A very important stage in pre-service teacher training is the student teaching experience. The university supervisor (US) plays a very important role in this developmental stage by maintaining a connection between the cooperating teacher, student teacher (ST), and the university. One of the major roles of the US is to conduct several formal observations of the ST’s instruction in the school environment. While the traditional method of supervising STs has been found to be effective, several time, distance, and financial constraints have led to the exploration of remote observation utilizing video chat programs (e.g., Skype, FaceTime, etc.) as an alternative to traditional site visits (Kelly & Bishop, 2013). Due to the critical importance of the role of the US in the student teaching experience and the potential of using remote video, the quality of observation in comparison to traditional, face-to-face supervision environments has been called into question. Therefore, the purpose of this study was to investigate the perceptions of STs with regard to traditional vs. remote supervision in terms of logistics, quality of observation, benefits, and challenges.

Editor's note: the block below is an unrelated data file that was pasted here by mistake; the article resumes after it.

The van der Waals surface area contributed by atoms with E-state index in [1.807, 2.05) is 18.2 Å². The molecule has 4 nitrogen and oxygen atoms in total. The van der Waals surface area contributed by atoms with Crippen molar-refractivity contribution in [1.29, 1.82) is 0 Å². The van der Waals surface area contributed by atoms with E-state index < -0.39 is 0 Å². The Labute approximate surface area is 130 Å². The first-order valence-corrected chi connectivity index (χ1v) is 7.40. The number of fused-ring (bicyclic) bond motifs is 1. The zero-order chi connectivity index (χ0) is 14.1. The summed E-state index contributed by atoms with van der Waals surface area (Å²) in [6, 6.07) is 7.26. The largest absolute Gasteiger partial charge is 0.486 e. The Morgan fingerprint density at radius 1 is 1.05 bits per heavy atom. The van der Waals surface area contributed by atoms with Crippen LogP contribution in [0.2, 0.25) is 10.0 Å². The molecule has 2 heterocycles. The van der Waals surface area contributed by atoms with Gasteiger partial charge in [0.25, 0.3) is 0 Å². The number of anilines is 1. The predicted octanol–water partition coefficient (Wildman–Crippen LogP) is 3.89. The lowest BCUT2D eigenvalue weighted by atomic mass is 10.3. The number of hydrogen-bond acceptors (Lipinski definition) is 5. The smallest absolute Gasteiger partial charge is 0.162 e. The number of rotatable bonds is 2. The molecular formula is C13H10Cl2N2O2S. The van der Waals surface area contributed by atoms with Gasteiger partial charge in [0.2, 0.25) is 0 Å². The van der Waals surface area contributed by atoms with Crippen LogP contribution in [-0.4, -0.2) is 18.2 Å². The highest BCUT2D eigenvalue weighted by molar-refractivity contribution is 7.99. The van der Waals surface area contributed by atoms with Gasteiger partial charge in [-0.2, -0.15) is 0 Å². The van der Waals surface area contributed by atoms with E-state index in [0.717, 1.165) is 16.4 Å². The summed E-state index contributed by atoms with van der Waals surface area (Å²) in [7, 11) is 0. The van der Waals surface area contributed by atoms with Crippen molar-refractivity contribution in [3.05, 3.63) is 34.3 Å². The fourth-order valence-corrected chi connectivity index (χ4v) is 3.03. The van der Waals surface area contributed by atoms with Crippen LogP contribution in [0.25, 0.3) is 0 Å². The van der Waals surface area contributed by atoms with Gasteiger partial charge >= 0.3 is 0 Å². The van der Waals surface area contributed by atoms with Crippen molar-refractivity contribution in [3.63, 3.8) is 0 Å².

This qualitative study involved four physical education STs enrolled at a university in the Rocky Mountain Region of the United States. After receiving each type of observation method (e.g., traditional and remote video), the STs completed the Student Teaching Supervision Method Questionnaire to examine their experiences. In addition, the STs participated in a focus group at the end of their student teaching experience to further investigate their perceptions and experiences with both types of supervision.
Student Teachers’ questionnaire and focus group responses were examined using analytic induction (Huberman & Miles, 1995). Results showed that STs favored traditional over remote video in general, however they would prefer remote video with a PE content expert over traditional visits if the US did not have PE content expertise (i.e., school principal). Technological challenges such as Wi-Fi connectivity, earpiece discomfort, and environmental distraction were noted by student teachers with remote video. Benefits of remote video supervision included increased ability to hear student teachers’ interactions with students, improved feedback potential, and travel time and financial savings.
Results of this study suggest that while traditional on-site observation visits are preferred and ideal, remote video supervision is a viable alternative when technological challenges are appropriately addressed, especially for STs placed out of area.